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As any long suffering reader of this blog will be aware, I have a bit of a thing for the history of education. What I’ve always been curious about are what concepts of ‘what it means to learn’ and ‘what education is for’ are baked deep into our cultural understanding of formal education. I believe that there are bits and pieces dragging around behind our notions of school that profoundly impact and sometimes inhibit what we can do with the giant normativizing system so many of us care about.
First, a little background
My latest point of curiosity has been the schools (they’re called eduba) in Mesopotamia, let’s say between 2500BCE and 500 BCE. There are lots of reasons to love this time period. For one, we are talking about the part of the world that the Greeks probably stole the most from (unless you want to argue Minoan or Egyptian civilization… but, as I’m currently obsessed with Mesopotamian history, I’m going to go ahead and believe what I want).
This period and location is amazing to think about because of how they wrote things down. Sumerian Cuneiform is one of the oldest written languages on record. The internet might even tell you it’s the oldest one we know of, but let’s not fight. It’s really damn old. This is what it looks like
And what makes it so cool is that cuneiform was mostly written in clay. It’s mostly written on clay tablets. What happens to papyrus when the vagaries of time trample it and burn it? It burns. What happens to clay when it gets burnt? IT GETS HARDER. Upshot of it is, we have lots and lots of it.
I have been listening to a series of excellent lectures about Mesopotamia by Professor Amanda H. Podany on The Great Courses (through Audible) and I’ve been totally captivated by it. I have been particularly interested in the places where its been made clear that we know PILES of stuff about how they actually taught students in this time period. Because of the tablets. Also because ‘school literature’ was a writing genre. Most about how terrible it was to go to school and how much students were hit by their teachers.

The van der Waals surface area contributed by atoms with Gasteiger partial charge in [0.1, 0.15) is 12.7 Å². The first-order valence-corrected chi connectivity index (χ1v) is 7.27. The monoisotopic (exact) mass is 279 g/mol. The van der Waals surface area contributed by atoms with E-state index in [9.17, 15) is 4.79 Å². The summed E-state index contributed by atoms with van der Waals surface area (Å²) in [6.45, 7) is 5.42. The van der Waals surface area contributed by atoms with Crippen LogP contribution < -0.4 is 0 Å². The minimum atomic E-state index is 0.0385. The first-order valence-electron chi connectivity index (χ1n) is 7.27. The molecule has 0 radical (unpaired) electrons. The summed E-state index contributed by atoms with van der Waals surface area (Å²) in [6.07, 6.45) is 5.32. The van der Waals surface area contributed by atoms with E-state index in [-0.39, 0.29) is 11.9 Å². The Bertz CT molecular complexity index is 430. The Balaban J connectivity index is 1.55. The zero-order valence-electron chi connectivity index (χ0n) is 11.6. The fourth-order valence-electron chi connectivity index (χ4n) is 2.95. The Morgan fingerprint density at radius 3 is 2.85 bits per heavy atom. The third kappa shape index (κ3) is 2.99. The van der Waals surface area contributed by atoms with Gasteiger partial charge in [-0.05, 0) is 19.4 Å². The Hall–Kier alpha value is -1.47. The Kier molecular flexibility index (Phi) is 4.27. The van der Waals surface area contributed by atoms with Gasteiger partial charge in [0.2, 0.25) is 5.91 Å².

Getting to the education bit
Now, Nippur was a city smack dab in the middle of Mesopotamia. And we’re going to zero in on one house (House F in fact) in the middle of this ancient city. Most of what is written in this next part comes from Eleanor Robson’s article about “The Tablet House”. While most of the houses that have been excavated in Nippur contain a variety of different tablets, the mixture of tablets in House F were a little different. There were way more tablets designed for teaching people how to write than there were tablets about how many beer they had bought.
So. We have what most experts think is a schoolhouse, from 1740BCE, that is still full of many of the materials that were used by the students who actually studied in it. Researchers have broadly separated the education practices of learners from this period into two categories – beginner and advanced. A beginner would learn how to hold a stylus, how to make the necessary shapes, and then what order of shapes respond to what words. And advanced student memorized and practiced writing a variety of old stories, hymns and other cultural pieces. All carved into clay tablets. Thousands upon thousands of which have survived. The following, for instance, is one researcher’s perspective on the order of elementary education.